Why are some of us able to pop up with no problem at sunrise while others grudgingly give in to the snooze button’s tinny tyranny? The answer may be as basic as two simple elements: potassium and sodium.
Researchers at Northwestern University have discovered that the biological clock that wakes up and puts us to sleep may resemble a light switch controlled by sodium and potassium channels within our neurons.
The research team found that “high sodium channel activity in these neurons during the day turn the cells on and ultimately awaken an animal, and high potassium channel activity at night turn them off, allowing the animal to sleep.”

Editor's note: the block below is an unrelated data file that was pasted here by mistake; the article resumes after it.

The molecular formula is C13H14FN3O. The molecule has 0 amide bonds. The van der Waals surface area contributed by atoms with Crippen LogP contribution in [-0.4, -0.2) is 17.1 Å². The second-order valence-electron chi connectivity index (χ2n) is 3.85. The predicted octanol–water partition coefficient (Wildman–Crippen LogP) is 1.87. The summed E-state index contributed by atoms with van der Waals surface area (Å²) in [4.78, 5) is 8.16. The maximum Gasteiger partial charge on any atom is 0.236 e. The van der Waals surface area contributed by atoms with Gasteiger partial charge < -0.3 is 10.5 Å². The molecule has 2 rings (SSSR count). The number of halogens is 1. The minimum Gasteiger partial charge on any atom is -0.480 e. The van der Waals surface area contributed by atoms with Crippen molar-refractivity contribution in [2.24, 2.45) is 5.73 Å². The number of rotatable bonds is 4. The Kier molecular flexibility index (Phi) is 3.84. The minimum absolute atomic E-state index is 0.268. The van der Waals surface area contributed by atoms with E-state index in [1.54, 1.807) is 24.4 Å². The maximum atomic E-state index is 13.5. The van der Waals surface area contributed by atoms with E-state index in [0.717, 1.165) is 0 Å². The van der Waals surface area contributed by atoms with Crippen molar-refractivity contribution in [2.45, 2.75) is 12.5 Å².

Better understanding of this mechanism could lead to new drug targets to address sleep-wake trouble related to jet lag, shift work and other clock-induced problems. Eventually, it might be possible to reset a person’s internal clock to suit his or her situation.